In the weeks and months that followed, I couldn't shake the events surrounding Hubbard's death and DM's takeover. Little oddities took on forms like pieces of a jig saw puzzle. I felt like an amnesiac trying to recover his memory yet what was there to recover? I was there at the ranch. I was there when Hubbard's body was taken out. I was there when the execs were called up the ranch and told to get an event together, but not being told why. I was there when the attorneys reported his death and then scurried to get the body through the coroner. Etc, etc, etc. So what was the problem? Yeah, the next higher level of research story was the sort of pap we used to feed the rank-and-file all the time but it wasn't as if we LIED to them. (Sort of the way Clinton said he didn't LEGALLY lie.) We didn't LEGALLY lie, did we?

Per Hubbard's policy, they were given an "acceptable truth" because of "the greatest good for the greatest number of dynamics." What that means in plain speak was that there would be panic and disaffection in the ranks if it was thought that Hubbard - the OT of all OTs, of course - was not at cause over life and death. If the tech couldn't help him, how could it help others? That was the myth that had to be protected at all costs and that was what the story did when his death was announced. It fed the myth that everyone so wanted to believe. (And it kept the money coming in.)

Working With Puzzle Pieces[edit | edit source]

While in the cult, I had done a lot of investigative reporting and some of the best I did was working on some of the CIA's mind control documents created under the code name MK ULTRA. When the CIA released them, much was blanked out and working with a team of people hand-selected by Stacy, we went through documents that the media had skipped past because they were so fragmentary and so heavily deleted. In one file, for example, there were receipts for the installation of mufflers on a 1953 Mercury, a tiny battery-powered motor, elevator tickets to the Empire State Building, nose plugs, a receipt for someone to attend a Microscropy convention, etc.

Bit by bit, we struggled to give them meaning until one piece cracked another, like breaking a code. We came up with the experiment and got national news on Operation Big City where bacillus were released (through the mufflers) to test for bacterial warfare. (The elevator tickets were so agents could go up and measure the amount of released bacteria.) It is a story the cult still likes to cite, along with several others I did for them, under my byline in the Freedom rag. Since then, per Orwell, my name has been deleted, of course.

Pouring over those heavily deleted CIA documents was how I felt like while I chewed on the oddities around Hubbard's death, such as nothing in writing from him, Broeker missing, the fact that Denk (Hubbard's physician at the time of death) had also disappeared, Annie's appearance and little things that I had seen and learned at the ranch.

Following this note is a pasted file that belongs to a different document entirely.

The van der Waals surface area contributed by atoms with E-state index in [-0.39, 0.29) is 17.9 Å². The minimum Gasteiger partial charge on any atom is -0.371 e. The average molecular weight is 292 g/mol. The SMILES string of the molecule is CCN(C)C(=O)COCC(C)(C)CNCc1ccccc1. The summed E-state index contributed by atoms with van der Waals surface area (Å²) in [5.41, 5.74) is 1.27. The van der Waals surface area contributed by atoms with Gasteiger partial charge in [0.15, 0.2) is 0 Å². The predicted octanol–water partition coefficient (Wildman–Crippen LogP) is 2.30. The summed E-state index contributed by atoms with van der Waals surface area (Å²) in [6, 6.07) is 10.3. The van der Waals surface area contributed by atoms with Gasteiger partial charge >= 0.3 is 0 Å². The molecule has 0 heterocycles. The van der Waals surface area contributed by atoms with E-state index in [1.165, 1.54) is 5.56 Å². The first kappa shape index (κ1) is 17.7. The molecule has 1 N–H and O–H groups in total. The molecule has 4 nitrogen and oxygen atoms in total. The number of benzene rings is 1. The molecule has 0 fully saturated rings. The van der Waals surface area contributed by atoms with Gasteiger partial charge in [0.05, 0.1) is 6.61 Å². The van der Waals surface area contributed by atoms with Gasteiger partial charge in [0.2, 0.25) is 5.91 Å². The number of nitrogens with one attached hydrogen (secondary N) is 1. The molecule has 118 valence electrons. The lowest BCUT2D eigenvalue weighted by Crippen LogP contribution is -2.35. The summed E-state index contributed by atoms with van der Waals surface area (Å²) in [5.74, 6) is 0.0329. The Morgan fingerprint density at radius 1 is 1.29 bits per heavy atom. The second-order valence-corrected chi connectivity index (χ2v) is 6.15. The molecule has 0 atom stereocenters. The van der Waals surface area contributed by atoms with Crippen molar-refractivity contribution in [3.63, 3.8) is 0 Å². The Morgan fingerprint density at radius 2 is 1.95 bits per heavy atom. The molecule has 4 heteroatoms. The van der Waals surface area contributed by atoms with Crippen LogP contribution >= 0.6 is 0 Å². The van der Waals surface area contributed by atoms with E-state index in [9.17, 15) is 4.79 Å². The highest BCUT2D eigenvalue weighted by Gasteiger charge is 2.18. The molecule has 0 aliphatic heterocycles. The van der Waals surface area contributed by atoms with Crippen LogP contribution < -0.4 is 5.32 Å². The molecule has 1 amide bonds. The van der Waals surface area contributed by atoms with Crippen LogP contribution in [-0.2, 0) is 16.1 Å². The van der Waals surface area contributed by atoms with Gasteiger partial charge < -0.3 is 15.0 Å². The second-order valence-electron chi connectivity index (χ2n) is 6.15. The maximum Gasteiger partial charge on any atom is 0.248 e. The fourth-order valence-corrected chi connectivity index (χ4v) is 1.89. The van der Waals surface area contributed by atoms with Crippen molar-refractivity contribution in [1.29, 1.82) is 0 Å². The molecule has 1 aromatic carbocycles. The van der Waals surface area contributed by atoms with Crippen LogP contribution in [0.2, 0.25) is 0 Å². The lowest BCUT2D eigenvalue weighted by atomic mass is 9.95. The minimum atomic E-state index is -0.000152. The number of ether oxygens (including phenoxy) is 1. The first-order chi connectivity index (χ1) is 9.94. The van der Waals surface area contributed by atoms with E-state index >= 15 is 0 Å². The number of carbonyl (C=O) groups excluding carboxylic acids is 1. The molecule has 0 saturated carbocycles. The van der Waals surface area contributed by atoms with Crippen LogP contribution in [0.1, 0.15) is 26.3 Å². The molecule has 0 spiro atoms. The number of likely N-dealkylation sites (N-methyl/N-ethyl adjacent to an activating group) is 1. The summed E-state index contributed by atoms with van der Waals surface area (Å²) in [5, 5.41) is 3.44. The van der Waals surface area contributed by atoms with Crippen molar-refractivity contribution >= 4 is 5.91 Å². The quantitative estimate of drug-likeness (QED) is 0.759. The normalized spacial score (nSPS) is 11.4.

The Blue Flash[edit | edit source]

And then it hit me. It was what Hubbard calls a blue flash, the sudden insight.

Hubbard didn't die.

He was killed.

I fell back in my chair, completely stunned. In all of the years since 1986, I had never once considered that possibility. Even with my being long out of the cult and directing criticism at various practices and policies, the thought had never crossed my mind that Hubbard might have been killed.

I got a sheet of paper and began to take notes, my heart pounding and my breathing hurried. That nagging feeling had turned into an adrenaline rush that I couldn't explain.

Who was there at the Creston ranch when Hubbard died?

  • Pat Broeker - MIA[14])
  • Two Scientology ranch hands. While trusted to work on the ranch, I came to see how much they were kept out of the loop.([15]
  • Gene Denk - Hubbard's personal physician. (And mine).

Small world.) Denk had disappeared for a year after the death, which was one of those oddities, before returning to his practice up the street from the main Hollywood complex.

End of list, a too-short list so I started to add who went up that night in the three-car caravan that included DM, some attorneys and a couple of us "gardeners and cooks." Nothing there.

I looked at the list. Pat Broeker was the only possibility, if he was out and alive. For all I knew, he was dead or locked up somewhere and in a mental state that approximated cold oatmeal. There was no middle ground. He wouldn't have been given a safe back-lines job or I would have heard about it.[16]